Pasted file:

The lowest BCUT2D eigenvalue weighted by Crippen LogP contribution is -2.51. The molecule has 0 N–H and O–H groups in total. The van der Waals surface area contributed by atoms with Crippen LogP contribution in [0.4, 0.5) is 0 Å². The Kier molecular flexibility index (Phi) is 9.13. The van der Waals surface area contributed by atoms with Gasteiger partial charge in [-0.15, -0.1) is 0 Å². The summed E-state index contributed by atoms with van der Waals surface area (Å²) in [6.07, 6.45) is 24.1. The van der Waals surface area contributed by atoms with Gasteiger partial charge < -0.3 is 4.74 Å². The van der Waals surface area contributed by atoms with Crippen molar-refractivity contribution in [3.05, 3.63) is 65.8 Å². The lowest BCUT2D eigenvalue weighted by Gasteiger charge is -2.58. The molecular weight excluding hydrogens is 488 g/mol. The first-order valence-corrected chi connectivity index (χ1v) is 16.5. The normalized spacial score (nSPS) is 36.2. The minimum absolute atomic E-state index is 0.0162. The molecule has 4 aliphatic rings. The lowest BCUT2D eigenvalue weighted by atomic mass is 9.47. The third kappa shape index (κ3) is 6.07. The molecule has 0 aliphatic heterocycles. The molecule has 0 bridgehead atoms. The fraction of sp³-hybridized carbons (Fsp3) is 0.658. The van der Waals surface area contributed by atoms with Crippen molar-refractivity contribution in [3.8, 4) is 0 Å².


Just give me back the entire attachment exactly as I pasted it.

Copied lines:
The lowest BCUT2D eigenvalue weighted by Crippen LogP contribution is -2.51. The molecule has 0 N–H and O–H groups in total. The van der Waals surface area contributed by atoms with Crippen LogP contribution in [0.4, 0.5) is 0 Å². The Kier molecular flexibility index (Phi) is 9.13. The van der Waals surface area contributed by atoms with Gasteiger partial charge in [-0.15, -0.1) is 0 Å². The summed E-state index contributed by atoms with van der Waals surface area (Å²) in [6.07, 6.45) is 24.1. The van der Waals surface area contributed by atoms with Gasteiger partial charge < -0.3 is 4.74 Å². The van der Waals surface area contributed by atoms with Crippen molar-refractivity contribution in [3.05, 3.63) is 65.8 Å². The lowest BCUT2D eigenvalue weighted by Gasteiger charge is -2.58. The molecular weight excluding hydrogens is 488 g/mol. The first-order valence-corrected chi connectivity index (χ1v) is 16.5. The normalized spacial score (nSPS) is 36.2. The minimum absolute atomic E-state index is 0.0162. The molecule has 4 aliphatic rings. The lowest BCUT2D eigenvalue weighted by atomic mass is 9.47. The third kappa shape index (κ3) is 6.07. The molecule has 0 aliphatic heterocycles. The molecule has 0 bridgehead atoms. The fraction of sp³-hybridized carbons (Fsp3) is 0.658. The van der Waals surface area contributed by atoms with Crippen molar-refractivity contribution in [3.8, 4) is 0 Å².